Learn more at https://anshome.org/namingthefuture

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The Audubon Naturalists Society (ANS) is the oldest independent environmental organization in the Washington, D.C. region. ANS inspires residents of the greater Washington, D.C., region to appreciate, understand, and protect their natural environment through outdoor experiences, education, and advocacy.

Follow ANS at: www.Facebook.com/AudubonNaturalistSociety,  www.Twitter.com/ANStweet 
and @ANSNature on Instagram.

 About ANS: Throughout its history, ANS has championed nature for all by playing a pivotal role in conserving our region's iconic natural places from development including the C&O Canal, Dyke Marsh and, most recently, Ten Mile Creek. Past ANS member and board president, Rachel Carson, author of Silent Spring, is credited with launching the now global environmental movement. ANS's nature experts provide hundreds of opportunities each year for children and adults to enjoy, learn about, and protect the environment.

NTF Form

Nature Needs All of Us: Join Us!

Three water quality monitors are posing for a photo while standing in a stream.
An ANS educator shows a small bird to a group of young children gathered around her.
Three women, one in a wheelchair, are strolling along the accessible trail at Woodend Nature Sanctuary.
A man is looking up into the trees at Woodend Nature Sanctuary.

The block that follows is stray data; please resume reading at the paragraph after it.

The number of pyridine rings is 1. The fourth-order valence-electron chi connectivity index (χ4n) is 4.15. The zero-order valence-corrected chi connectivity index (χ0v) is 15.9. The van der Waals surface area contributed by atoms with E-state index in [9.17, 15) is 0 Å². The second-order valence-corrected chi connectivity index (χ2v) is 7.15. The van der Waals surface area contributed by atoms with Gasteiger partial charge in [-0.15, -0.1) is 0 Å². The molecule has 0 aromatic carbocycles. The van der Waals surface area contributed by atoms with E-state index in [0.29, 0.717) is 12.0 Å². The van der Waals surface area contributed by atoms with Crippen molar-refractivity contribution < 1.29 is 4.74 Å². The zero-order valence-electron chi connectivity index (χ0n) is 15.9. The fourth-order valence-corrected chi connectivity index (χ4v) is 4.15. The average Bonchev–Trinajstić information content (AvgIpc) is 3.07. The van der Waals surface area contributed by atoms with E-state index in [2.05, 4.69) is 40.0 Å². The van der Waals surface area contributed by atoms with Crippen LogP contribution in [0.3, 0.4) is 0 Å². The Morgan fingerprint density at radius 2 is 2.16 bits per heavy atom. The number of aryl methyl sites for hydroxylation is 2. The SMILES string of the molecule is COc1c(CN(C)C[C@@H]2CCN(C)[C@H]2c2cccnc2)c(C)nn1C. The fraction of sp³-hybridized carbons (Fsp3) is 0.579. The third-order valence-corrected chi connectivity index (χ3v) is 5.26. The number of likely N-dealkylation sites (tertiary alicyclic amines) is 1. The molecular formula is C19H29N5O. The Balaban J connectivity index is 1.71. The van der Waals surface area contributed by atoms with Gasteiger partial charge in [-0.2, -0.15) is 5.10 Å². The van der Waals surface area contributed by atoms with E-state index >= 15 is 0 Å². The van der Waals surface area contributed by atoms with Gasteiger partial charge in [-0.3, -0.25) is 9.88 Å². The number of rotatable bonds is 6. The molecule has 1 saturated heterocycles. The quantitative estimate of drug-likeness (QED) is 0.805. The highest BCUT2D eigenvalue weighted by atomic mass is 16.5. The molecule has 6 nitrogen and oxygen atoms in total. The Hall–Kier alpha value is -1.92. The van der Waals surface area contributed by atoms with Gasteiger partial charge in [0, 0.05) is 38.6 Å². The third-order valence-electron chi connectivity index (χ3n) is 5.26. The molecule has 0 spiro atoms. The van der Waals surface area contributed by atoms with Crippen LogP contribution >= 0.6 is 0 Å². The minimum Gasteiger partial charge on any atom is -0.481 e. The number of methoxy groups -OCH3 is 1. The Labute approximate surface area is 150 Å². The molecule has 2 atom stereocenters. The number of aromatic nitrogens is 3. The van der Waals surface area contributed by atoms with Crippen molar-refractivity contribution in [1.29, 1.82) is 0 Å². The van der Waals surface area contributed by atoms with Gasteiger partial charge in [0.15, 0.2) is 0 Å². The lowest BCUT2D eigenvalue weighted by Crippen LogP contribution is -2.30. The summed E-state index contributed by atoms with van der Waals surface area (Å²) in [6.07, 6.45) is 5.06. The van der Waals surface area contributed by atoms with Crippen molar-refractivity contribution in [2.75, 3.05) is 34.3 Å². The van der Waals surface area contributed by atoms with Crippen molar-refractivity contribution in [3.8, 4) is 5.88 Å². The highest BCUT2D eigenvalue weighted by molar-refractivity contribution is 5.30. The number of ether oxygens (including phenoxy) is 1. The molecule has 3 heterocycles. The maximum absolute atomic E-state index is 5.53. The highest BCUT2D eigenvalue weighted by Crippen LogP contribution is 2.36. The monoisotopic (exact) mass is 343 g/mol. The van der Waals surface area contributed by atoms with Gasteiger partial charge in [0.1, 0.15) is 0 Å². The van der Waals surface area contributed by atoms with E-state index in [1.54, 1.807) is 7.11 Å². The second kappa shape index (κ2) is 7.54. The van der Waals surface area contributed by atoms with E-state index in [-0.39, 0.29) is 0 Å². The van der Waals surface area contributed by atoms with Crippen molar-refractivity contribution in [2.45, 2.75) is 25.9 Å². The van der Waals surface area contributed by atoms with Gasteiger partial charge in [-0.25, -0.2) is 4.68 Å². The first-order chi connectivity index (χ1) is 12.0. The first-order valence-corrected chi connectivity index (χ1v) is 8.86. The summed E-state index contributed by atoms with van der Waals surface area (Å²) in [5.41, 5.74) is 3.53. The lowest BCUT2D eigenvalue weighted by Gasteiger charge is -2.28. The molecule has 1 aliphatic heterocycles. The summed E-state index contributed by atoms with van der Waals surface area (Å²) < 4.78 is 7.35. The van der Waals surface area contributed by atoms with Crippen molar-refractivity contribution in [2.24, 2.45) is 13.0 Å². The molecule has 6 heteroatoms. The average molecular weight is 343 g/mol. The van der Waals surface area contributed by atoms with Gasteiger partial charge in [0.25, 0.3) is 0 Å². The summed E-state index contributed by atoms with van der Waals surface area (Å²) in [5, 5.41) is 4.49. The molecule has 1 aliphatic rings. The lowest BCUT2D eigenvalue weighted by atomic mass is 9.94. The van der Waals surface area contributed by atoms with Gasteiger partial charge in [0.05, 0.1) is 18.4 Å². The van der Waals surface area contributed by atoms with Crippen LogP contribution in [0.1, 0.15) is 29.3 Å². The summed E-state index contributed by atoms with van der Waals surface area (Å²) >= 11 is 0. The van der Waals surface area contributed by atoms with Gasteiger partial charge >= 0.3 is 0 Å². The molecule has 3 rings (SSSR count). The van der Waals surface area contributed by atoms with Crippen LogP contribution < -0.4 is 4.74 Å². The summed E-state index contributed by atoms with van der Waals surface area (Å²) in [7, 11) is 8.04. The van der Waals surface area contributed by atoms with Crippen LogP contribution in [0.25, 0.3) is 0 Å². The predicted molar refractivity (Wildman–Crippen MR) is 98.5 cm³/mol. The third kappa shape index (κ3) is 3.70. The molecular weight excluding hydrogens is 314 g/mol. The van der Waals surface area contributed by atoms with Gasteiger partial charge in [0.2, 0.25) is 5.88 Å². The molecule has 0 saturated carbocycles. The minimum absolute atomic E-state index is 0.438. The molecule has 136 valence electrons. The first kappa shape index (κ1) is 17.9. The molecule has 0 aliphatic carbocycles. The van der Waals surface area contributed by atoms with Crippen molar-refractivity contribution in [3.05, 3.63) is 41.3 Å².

Adult students in a Master Naturalist program inspect a plant alongside an ANS instructor.
Two panelists are pictured during a presentation at a recent Naturally Latinos conference
Camp Audubon youth sit on a mountain ledge overlooking a green landscape
Dr. Mustafa Santiago Ali talks to the crowd at a recent Taking Nature Black conference
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Participants at an Adult field trip pose for a photo outdoors
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A group of birdwatchers look through binoculars and point to something out of frame
ANS Garden coordinator Jenny Brown poses with a group of students holding vegetables they grew in the garden.
A group of teenage campers walk through a wooded area.
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Bicyclists are riding on a nature trail during an ANS field trip
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Northern VA Advocates Take Action

NEWS ALERT

Climate Change, Inclusivity Top Northern VA Advocates To-Do List

ANS Brings 14 Groups Together to Take Action on Route 1

For Immediate Release: Friday, October 15, 2021
For more information, contact renee.grebe@anshome.org or 703-261-4668 or caroline.brewer@anshome.org

CHEVY CHASE, MD – Saturday, October 16th from 1-4pm, residents living along the Richmond Highway Corridor will come out to the “Day of Action” outside of the Creekside Community Center, 7941 Janna Lee Avenue, Alexandria, VA 22306, to learn how they can become "waterkeepers" and make Richmond Highway a more environmentally friendly, walkable, bikeable, and inclusive place.

The Audubon Naturalist Society (ANS) has advocated for improvements along Richmond Highway for years and community engagement is as important as ever as it faces big changes: the drastic widening of the highway, a new bus-rapid transit system, and redevelopment.

Renee Grebe, ANS’s Northern Virginia Conservation Advocate, said, “Through our Water Keepers of Little Hunting Creek program, we’ve partnered with United Community to help residents act on the fact that the health of the stream is directly related to their health. The choices about our land and water directly affect our health. When trees are removed and nature replaced with pavement, the air we breathe is dirtier and our streams – the sources of our drinking water – get polluted.”